Switched On – Casper Clausen: Better Way (City Slang)

reviewed by Ben Hogwood

What’s the story?

Casper Clausen is the frontman of celebrated Danish band Efterklang, renowned for their versatility in writing moving leftfield pop music with orchestral craft. Clausen shows a good deal of those qualities in his first solo album, released on his birthday on 9th January.

What’s the music like?

Refreshingly varied and inventive. Clausen appears to have started Better Way with a clean sheet of paper, for its musical twists and turns are many – but are carefully structured to make an excellent album that only improves with repeated listening.

The first and last tracks are the most substantial. Used To Think sets expectations with a broad sonic canvas, its extended instrumental intro doffing a cap to Krautrock but providing an airy backing to Clausen’s easy vocal once it arrives. Ocean Wave is rather different, a reflective postlude building to an impressive climax.

In between there are intimate asides, intriguing rhythms and subtly expanded musical ambition. The rhythms are at their most imaginative on Feel It Coming, using a set of skewed and broken beats, and 8 Bit Human, which carries a Kraftwerk-style undercarriage.

Falling Apart Like You is the album’s emotional centre, its plaintive vocal taking place over a shifting backdrop. Little Words is its natural counterpart, a mottled guitar giving Clausen the chance to project his lyrics, ‘Call out to the future, do you wanna heal the world?’

Does it all work?

Better Way takes a while to reveal its secrets, but is something of a grower. By the third listen you will realise how memorable Clausen’s hooks are, and how profound his vocals – and appreciation will also have grown for his instrumental palette.

Is it recommended?

It is. Fans of Efterklang – and there are many – will need no persuasion. If you are a fan of Scandinavian pop music then this will also be for you, as it will be if you are looking for fresh faced musical inspiration at the start of the year.

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Switched On – Caribou: Suddenly (City Slang)

reviewed by Ben Hogwood

What’s the story?

Suddenly may well be an ironic title, given that it marks the reappearance of Caribou as a long playing solo artist for the first time in five years. The artist – aka Dan Snaith – has bewitched us with a number of solo albums blending instrumental electronica and a warm vocal. The last two under the pseudonym of Caribou – Swim and Our Love – were also released at an interval of half a decade, suggesting Snaith has a relaxed rhythm about his music.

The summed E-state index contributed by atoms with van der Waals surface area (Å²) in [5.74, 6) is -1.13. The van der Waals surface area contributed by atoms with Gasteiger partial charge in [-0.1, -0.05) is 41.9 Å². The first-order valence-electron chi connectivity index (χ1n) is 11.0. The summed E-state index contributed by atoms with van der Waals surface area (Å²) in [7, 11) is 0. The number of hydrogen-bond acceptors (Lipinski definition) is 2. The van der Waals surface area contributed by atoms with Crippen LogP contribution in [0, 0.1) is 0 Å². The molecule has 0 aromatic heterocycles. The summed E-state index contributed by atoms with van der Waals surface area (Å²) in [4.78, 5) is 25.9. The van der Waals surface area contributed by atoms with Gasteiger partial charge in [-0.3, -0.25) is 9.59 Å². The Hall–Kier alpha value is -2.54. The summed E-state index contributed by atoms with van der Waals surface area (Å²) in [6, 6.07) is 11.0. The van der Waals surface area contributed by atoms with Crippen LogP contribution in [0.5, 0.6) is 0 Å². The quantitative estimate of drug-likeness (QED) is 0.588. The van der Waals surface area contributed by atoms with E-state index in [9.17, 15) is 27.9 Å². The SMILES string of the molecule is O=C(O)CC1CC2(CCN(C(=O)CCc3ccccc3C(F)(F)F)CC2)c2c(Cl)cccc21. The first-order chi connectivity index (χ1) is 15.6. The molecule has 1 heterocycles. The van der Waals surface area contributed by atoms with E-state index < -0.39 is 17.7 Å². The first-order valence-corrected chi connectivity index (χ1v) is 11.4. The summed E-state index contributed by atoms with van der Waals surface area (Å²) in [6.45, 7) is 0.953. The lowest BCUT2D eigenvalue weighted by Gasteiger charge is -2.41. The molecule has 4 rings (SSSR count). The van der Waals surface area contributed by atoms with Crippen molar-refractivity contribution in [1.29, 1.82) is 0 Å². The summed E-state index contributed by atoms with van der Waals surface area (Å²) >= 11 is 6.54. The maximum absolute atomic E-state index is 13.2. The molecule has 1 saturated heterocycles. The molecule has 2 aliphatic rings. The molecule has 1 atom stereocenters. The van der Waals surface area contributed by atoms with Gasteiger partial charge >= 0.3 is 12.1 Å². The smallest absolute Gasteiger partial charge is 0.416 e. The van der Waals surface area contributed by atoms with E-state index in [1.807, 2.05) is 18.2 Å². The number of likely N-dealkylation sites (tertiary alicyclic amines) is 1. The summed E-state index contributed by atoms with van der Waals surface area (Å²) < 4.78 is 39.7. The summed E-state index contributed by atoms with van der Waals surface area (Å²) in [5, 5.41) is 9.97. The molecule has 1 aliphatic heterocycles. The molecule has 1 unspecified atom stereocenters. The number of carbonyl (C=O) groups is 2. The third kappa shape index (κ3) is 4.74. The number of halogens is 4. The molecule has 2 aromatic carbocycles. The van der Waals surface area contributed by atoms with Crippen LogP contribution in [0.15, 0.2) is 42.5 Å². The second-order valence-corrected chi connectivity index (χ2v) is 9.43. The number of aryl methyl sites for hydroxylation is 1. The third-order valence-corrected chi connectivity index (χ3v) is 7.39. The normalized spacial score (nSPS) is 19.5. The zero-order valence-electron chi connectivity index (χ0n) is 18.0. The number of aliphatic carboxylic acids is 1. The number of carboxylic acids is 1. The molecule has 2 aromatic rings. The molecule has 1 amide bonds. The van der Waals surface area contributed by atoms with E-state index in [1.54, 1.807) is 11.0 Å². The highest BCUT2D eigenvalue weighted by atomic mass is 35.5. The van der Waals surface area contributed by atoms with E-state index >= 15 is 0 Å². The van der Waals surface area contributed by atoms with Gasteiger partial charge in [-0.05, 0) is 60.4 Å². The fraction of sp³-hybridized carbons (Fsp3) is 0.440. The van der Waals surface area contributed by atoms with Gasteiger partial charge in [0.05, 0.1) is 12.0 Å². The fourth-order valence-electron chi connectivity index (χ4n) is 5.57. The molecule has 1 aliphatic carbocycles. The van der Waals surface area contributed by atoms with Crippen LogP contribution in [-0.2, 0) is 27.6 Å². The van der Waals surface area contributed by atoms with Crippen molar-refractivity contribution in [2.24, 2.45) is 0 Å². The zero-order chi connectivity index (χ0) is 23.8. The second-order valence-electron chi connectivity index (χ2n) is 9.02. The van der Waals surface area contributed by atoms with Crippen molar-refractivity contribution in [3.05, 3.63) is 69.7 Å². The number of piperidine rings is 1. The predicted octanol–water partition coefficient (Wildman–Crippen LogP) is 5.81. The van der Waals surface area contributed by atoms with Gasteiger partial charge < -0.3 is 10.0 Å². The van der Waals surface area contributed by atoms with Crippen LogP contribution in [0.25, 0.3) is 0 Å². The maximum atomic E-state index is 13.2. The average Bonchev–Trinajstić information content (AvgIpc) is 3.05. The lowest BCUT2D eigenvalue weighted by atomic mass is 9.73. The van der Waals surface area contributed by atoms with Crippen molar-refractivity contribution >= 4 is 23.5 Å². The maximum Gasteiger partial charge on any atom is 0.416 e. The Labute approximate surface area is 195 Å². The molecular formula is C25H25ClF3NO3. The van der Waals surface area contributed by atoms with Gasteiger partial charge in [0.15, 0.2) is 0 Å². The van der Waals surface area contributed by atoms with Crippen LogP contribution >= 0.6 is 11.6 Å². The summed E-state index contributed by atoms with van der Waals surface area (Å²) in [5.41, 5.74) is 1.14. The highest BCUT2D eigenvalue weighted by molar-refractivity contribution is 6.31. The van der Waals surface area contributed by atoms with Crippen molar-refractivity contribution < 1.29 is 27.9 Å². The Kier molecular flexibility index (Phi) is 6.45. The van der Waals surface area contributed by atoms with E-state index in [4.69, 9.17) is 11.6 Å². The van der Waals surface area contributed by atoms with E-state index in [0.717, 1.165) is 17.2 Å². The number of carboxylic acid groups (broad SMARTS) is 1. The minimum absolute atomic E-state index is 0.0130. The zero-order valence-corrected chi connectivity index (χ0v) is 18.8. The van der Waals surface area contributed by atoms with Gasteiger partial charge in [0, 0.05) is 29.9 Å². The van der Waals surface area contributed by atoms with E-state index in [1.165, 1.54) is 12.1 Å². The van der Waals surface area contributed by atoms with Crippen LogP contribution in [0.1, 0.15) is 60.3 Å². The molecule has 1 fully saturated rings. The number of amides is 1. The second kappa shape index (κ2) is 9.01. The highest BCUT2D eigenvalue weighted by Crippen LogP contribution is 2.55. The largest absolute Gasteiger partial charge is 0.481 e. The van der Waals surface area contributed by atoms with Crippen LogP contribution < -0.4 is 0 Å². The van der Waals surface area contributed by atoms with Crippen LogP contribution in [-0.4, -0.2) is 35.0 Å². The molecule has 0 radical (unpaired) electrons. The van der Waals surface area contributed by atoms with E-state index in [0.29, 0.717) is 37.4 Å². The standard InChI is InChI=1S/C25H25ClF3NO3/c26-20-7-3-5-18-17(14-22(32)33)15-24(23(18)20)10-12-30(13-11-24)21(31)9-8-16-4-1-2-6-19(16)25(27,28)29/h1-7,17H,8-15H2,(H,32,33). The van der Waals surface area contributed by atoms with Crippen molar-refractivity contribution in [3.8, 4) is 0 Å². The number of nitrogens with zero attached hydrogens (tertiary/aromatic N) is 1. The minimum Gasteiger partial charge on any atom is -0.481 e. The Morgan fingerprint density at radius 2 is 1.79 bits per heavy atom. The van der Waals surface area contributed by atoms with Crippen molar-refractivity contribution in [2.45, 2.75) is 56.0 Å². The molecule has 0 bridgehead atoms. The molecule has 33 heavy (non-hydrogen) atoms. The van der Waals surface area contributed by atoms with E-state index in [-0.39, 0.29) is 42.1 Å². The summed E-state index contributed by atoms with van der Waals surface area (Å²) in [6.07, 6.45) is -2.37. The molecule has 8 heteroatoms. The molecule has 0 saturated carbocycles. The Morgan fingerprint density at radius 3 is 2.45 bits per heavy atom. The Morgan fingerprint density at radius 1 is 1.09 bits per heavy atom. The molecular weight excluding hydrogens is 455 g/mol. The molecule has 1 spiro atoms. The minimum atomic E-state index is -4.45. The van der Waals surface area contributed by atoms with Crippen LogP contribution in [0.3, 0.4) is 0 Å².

What’s the music like?

There is a lot going on in the twelve tracks of Suddenly. Snaith loves to write layers in to his music, so that even the vocal tracks have a collage of instrumental riffs and colours backing them up. A lot of love and care has clearly gone into them, and a good deal of soul shows through too, Snaith coming across as a warm-hearted writer generous with his riffs and hooks. There are deep personal references, too, with Snaith’s mother appearing briefly on the opening Sister.

On occasion, however, he can be too generous. Some of the tracks start to get going but get chopped up and don’t get a chance to fully flex their muscles. It is possible that Snaith has included too much from his reported 900 experimentations that led to the album, as though desperate to cram as much in as possible. There are moments of real beauty in tracks such as Sunny’s Time, with the freedom of its meandering piano, or New Jade with its dappled textures, but they prove fleeting rather than constant.

Never Come Back is a definite exception, a warm and heartening synth-driven piece of positive energy, up there with Caribou’s best tracks. Ravi is up there too, as calming as the blue cover, while there are soft, rounded vocals with a rueful edge on Like I Loved You.

Does it all work?

See above. When Caribou nails a good track it certainly stays nailed – but on occasion there is a bit too much going on. The feeling persists that some of the more driven beats –  Ravi or Never Come Back for instance are where we see some real punch to the rhythms.

Is it recommended?

Yes. Even on an album that proves a little frustrating it is impossible not to be impressed or moved with what Caribou can achieve. He is a fine producer of some very optimistic and affirming music. Fans will lap it up for sure – but newcomers might be better directed to some of the albums further back in the canon.

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You can buy Suddenly from the Bandcamp website here